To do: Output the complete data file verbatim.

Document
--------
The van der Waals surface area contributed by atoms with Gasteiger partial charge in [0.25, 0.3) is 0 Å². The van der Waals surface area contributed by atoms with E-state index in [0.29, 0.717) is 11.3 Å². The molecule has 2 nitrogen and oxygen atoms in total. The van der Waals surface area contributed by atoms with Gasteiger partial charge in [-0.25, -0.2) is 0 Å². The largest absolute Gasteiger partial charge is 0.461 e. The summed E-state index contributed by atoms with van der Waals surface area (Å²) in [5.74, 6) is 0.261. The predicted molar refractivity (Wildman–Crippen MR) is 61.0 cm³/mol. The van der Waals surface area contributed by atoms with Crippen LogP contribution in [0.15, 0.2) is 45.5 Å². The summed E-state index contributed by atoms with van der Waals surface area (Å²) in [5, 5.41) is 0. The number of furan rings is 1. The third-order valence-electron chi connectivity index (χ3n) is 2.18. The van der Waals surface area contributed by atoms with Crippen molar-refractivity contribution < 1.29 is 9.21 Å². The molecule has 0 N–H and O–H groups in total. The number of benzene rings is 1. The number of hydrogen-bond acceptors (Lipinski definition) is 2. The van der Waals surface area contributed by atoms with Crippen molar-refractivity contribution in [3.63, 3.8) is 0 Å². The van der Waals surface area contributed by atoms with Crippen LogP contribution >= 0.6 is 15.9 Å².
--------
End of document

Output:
The van der Waals surface area contributed by atoms with Gasteiger partial charge in [0.25, 0.3) is 0 Å². The van der Waals surface area contributed by atoms with E-state index in [0.29, 0.717) is 11.3 Å². The molecule has 2 nitrogen and oxygen atoms in total. The van der Waals surface area contributed by atoms with Gasteiger partial charge in [-0.25, -0.2) is 0 Å². The largest absolute Gasteiger partial charge is 0.461 e. The summed E-state index contributed by atoms with van der Waals surface area (Å²) in [5.74, 6) is 0.261. The predicted molar refractivity (Wildman–Crippen MR) is 61.0 cm³/mol. The van der Waals surface area contributed by atoms with Crippen LogP contribution in [0.15, 0.2) is 45.5 Å². The summed E-state index contributed by atoms with van der Waals surface area (Å²) in [5, 5.41) is 0. The number of furan rings is 1. The third-order valence-electron chi connectivity index (χ3n) is 2.18. The van der Waals surface area contributed by atoms with Crippen molar-refractivity contribution < 1.29 is 9.21 Å². The molecule has 0 N–H and O–H groups in total. The number of benzene rings is 1. The number of hydrogen-bond acceptors (Lipinski definition) is 2. The van der Waals surface area contributed by atoms with Crippen molar-refractivity contribution in [3.63, 3.8) is 0 Å². The van der Waals surface area contributed by atoms with Crippen LogP contribution >= 0.6 is 15.9 Å².